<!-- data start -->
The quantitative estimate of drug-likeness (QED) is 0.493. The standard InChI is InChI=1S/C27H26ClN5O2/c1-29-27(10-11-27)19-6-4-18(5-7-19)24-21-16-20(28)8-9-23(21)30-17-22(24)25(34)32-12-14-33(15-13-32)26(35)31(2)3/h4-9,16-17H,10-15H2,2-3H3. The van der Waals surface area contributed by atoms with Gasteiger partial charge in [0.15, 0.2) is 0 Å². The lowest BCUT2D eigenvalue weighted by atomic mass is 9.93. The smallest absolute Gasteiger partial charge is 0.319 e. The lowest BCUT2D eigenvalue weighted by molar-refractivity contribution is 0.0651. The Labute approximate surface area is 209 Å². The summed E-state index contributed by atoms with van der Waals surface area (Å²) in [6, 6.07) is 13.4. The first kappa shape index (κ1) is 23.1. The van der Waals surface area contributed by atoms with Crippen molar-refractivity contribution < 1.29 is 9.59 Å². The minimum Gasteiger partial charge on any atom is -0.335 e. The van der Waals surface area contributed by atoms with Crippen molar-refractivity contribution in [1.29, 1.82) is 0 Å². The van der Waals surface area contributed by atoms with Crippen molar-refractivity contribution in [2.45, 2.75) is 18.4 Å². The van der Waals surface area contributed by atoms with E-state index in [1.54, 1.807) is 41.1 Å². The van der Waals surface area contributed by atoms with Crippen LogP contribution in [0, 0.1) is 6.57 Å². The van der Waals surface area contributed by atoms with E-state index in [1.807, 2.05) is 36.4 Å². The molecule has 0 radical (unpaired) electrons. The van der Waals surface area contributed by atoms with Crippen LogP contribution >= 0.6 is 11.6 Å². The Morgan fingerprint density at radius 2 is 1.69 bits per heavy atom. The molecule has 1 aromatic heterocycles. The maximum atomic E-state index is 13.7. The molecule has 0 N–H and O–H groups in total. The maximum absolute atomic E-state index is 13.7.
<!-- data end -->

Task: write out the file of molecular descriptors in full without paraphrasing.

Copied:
The quantitative estimate of drug-likeness (QED) is 0.493. The standard InChI is InChI=1S/C27H26ClN5O2/c1-29-27(10-11-27)19-6-4-18(5-7-19)24-21-16-20(28)8-9-23(21)30-17-22(24)25(34)32-12-14-33(15-13-32)26(35)31(2)3/h4-9,16-17H,10-15H2,2-3H3. The van der Waals surface area contributed by atoms with Gasteiger partial charge in [0.15, 0.2) is 0 Å². The lowest BCUT2D eigenvalue weighted by atomic mass is 9.93. The smallest absolute Gasteiger partial charge is 0.319 e. The lowest BCUT2D eigenvalue weighted by molar-refractivity contribution is 0.0651. The Labute approximate surface area is 209 Å². The summed E-state index contributed by atoms with van der Waals surface area (Å²) in [6, 6.07) is 13.4. The first kappa shape index (κ1) is 23.1. The van der Waals surface area contributed by atoms with Crippen molar-refractivity contribution < 1.29 is 9.59 Å². The minimum Gasteiger partial charge on any atom is -0.335 e. The van der Waals surface area contributed by atoms with Crippen molar-refractivity contribution in [1.29, 1.82) is 0 Å². The van der Waals surface area contributed by atoms with Crippen molar-refractivity contribution in [2.45, 2.75) is 18.4 Å². The van der Waals surface area contributed by atoms with E-state index in [1.54, 1.807) is 41.1 Å². The van der Waals surface area contributed by atoms with Crippen LogP contribution in [0, 0.1) is 6.57 Å². The van der Waals surface area contributed by atoms with E-state index in [1.807, 2.05) is 36.4 Å². The molecule has 0 radical (unpaired) electrons. The van der Waals surface area contributed by atoms with Crippen LogP contribution >= 0.6 is 11.6 Å². The Morgan fingerprint density at radius 2 is 1.69 bits per heavy atom. The molecule has 1 aromatic heterocycles. The maximum atomic E-state index is 13.7. The molecule has 0 N–H and O–H groups in total. The maximum absolute atomic E-state index is 13.7.